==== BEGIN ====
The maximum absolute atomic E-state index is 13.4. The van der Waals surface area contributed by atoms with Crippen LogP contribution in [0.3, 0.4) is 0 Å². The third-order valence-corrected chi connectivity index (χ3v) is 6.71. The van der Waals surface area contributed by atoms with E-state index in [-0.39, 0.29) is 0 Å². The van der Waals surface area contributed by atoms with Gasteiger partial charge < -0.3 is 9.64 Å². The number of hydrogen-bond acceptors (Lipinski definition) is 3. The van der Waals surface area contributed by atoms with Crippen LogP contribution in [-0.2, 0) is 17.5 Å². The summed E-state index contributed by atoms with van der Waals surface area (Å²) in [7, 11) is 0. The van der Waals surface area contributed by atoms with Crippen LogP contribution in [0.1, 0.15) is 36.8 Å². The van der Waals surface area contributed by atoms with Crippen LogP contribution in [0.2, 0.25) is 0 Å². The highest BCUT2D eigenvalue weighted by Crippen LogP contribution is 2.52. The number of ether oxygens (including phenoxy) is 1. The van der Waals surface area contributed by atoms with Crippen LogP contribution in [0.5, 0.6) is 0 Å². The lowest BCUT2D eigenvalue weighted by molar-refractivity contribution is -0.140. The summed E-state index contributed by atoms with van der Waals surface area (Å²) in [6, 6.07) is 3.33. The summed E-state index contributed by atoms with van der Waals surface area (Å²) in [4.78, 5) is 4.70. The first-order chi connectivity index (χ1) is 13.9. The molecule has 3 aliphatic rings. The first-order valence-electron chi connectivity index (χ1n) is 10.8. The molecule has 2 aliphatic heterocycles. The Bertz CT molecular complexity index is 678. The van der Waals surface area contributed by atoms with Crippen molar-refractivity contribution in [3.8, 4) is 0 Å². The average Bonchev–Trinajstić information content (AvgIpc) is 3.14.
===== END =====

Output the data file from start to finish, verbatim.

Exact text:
The maximum absolute atomic E-state index is 13.4. The van der Waals surface area contributed by atoms with Crippen LogP contribution in [0.3, 0.4) is 0 Å². The third-order valence-corrected chi connectivity index (χ3v) is 6.71. The van der Waals surface area contributed by atoms with E-state index in [-0.39, 0.29) is 0 Å². The van der Waals surface area contributed by atoms with Gasteiger partial charge < -0.3 is 9.64 Å². The number of hydrogen-bond acceptors (Lipinski definition) is 3. The van der Waals surface area contributed by atoms with Crippen LogP contribution in [-0.2, 0) is 17.5 Å². The summed E-state index contributed by atoms with van der Waals surface area (Å²) in [7, 11) is 0. The van der Waals surface area contributed by atoms with Crippen LogP contribution in [0.1, 0.15) is 36.8 Å². The van der Waals surface area contributed by atoms with Crippen LogP contribution in [0.2, 0.25) is 0 Å². The highest BCUT2D eigenvalue weighted by Crippen LogP contribution is 2.52. The number of ether oxygens (including phenoxy) is 1. The van der Waals surface area contributed by atoms with Crippen LogP contribution in [0.5, 0.6) is 0 Å². The lowest BCUT2D eigenvalue weighted by molar-refractivity contribution is -0.140. The summed E-state index contributed by atoms with van der Waals surface area (Å²) in [6, 6.07) is 3.33. The summed E-state index contributed by atoms with van der Waals surface area (Å²) in [4.78, 5) is 4.70. The first-order chi connectivity index (χ1) is 13.9. The molecule has 3 aliphatic rings. The first-order valence-electron chi connectivity index (χ1n) is 10.8. The molecule has 2 aliphatic heterocycles. The Bertz CT molecular complexity index is 678. The van der Waals surface area contributed by atoms with Crippen molar-refractivity contribution in [3.8, 4) is 0 Å². The average Bonchev–Trinajstić information content (AvgIpc) is 3.14.